Often I am asked to paint a piece of furniture for a client. Perhaps the piece has great lines but its finish is outdated. Or it belonged to grandma and so it has sentimental value. I ask clients what the reason is because painting furniture is an involved process and if not done correctly can create a world of headache down the road!
Yeah, well...so I said I'm done with painting cabinetry. Its tedious, difficult, smelly, sweaty, and dirty. BUT after figuring out the nuances of my new system I think I'm ready to go again. I decided to try out a new sprayer and use lacquer after hosting the Faux Team's class at my studio. You can read about that here.
I hit a few hiccups along the way. The first was getting to know my new sprayer. With a little help from a friend I was able to get up and running. Then I didn't realize HOW MUCH paint you had to use just to get the hose primed! Then something went "fishy" with the paint on the doors. Turns out there was a certain cleaning product that was used on them and it repelled the paint. Mind you I had SCRUBBED these doors well with TSP and wiped them clean then sanded and wiped clean AGAIN but the problem persisted. The only solution was to keep layering thin coats of paint and sanding back between each coat followed by a wipe down each time with Xylol.
After the doors and drawers were completed it was time to tackle the kitchen itself. It took about two days to fully mask everything off. My intern's back was out so I was on my own. But once that was finished the spraying was cake. Not as many issues on the boxes so thankfully this portion went much more smoothly.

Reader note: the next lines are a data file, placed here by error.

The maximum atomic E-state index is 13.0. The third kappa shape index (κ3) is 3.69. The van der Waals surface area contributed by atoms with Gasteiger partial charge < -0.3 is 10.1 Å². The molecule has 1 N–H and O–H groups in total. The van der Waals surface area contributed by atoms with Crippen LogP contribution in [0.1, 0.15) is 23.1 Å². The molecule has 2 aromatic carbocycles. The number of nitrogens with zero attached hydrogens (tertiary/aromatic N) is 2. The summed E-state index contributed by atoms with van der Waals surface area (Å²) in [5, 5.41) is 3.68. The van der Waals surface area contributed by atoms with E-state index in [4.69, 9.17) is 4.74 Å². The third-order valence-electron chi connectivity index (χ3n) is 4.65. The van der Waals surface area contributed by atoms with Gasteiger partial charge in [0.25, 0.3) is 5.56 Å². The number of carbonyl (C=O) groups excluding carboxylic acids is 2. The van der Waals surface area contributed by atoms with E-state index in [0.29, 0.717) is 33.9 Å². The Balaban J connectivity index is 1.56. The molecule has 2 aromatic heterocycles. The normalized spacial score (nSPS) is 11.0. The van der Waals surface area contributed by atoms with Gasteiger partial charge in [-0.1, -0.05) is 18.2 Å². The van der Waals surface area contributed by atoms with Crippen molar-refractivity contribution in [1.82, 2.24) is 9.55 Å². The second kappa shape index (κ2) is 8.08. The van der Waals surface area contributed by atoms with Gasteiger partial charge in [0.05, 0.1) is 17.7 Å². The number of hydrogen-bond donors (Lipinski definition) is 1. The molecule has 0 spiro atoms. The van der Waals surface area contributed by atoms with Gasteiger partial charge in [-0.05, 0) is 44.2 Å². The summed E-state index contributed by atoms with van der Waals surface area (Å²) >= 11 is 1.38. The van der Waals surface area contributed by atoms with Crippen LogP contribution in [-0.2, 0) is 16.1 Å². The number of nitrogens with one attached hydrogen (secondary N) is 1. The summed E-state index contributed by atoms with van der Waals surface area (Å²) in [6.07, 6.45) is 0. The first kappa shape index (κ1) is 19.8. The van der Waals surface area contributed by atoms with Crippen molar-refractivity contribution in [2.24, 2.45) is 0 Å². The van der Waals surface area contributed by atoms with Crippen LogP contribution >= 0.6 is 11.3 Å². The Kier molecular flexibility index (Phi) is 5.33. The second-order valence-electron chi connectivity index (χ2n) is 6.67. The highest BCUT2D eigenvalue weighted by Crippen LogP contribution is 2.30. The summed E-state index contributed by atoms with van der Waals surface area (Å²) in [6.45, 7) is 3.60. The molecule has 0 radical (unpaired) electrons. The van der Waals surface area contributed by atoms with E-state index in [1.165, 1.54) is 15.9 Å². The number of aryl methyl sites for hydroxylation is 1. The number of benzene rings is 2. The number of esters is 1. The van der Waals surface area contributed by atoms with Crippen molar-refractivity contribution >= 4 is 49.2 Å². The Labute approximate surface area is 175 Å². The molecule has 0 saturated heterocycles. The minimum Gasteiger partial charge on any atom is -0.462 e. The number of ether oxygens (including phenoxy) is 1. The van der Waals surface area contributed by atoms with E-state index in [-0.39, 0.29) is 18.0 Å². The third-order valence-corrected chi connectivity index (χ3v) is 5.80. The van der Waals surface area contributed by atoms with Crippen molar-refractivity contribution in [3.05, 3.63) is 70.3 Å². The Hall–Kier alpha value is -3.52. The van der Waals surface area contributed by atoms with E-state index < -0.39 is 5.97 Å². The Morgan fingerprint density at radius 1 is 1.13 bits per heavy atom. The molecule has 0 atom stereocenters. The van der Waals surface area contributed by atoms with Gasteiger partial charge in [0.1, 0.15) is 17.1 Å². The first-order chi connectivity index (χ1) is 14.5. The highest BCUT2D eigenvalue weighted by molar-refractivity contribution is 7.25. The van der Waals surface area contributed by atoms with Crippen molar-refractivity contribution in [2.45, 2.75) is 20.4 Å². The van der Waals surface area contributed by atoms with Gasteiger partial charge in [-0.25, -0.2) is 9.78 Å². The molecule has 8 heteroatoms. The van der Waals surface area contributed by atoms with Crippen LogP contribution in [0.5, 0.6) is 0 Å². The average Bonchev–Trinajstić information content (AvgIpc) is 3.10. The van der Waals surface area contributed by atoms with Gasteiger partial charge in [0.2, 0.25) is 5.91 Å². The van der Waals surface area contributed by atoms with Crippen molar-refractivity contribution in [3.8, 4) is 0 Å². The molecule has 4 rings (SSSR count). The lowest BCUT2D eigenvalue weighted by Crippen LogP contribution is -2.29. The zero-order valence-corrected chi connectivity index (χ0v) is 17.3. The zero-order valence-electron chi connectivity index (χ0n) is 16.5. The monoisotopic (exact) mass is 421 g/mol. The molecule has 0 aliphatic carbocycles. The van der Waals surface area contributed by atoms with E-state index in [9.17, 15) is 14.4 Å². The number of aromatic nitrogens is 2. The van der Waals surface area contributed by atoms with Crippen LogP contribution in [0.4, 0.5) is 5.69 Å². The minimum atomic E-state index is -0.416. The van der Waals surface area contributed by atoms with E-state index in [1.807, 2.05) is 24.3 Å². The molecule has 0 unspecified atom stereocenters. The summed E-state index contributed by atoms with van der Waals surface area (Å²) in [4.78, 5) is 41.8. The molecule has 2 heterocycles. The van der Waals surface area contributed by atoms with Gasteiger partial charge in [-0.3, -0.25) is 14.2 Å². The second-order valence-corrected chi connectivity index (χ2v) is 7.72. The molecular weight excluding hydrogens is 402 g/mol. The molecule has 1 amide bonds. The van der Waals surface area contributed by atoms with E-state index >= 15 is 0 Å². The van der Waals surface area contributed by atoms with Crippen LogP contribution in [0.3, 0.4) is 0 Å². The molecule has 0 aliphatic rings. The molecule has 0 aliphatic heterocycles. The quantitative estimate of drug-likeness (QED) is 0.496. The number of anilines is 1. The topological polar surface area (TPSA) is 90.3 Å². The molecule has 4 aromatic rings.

Re-installation took about a half day and the results are stunning. I will never use anything else on cabinetry. The feel and durability of lacquer far outweighs the extra time and effort of setting up and spraying it, as well as the smell. It looks so professional.
So....the clients have asked me back to do some other areas of their home. Never say Never!
This post has been long overdue... A few months ago I finished a kitchen cabinet redo. The clients wanted not only to freshen up their 90's oak cabinets, but also take advantage of the 9 foot ceilings.
Enter Gael Summerhill. Gael is one half of Summerhill Cabinets. They do amazing things with wood. Gael came out with me and helped design some upper display areas and dress things up with some crown. They also added trim and base molding to the island and added a little shelf unit to the end of one of the rows of cabinets.
After their work, I painted everything. I sprayed the doors and drawers in my shop and then set up my equipment to spray on site. Setting up is the biggest pain in the butt but what a difference it makes when you are painting.
The after is to die for. If I do say so myself. :) It helped that the clients updated their appliances and installed a new backsplash and counters. Notice the new lighting under the cabinets and inside the display areas? Summerhills. Yeah, they rock.
Its much more economical than ripping everything out and replacing them.
Have a great Memorial Day weekend!
A repeat client of mine who originally met me through the Ellicott City Decorator Showhouses, asked me for my recommendation for a designer to help redecorate her family room. Of course I recommended Paula Henry of Simply Put Interiors, the designer with whom I've painted countless Decorator Showhouses. Paula transformed her family room into a jaw dropping gorgeous pink and purple Hollywood Regency-esque retreat! Before: (I had recently glazed the fireplace about 3 months ago...)
A close up of the fireplace I redid and the wall with the custom cut stencils I made that reflect the fabric on the chairs:
A railing was replaced with a custom-built bookcase by Summerhill Cabinets. I woodgrained the top in a marquetry design with a black inlay. The client reads extensively and Paula thought it would be a great idea to have a place for her books.
Here's the before:
A tiny little update on a very tedious project that I'm doing at my studio, getting ready for my Open House-Grand Opening-Partay!
(Nevermind the paint on my hands.)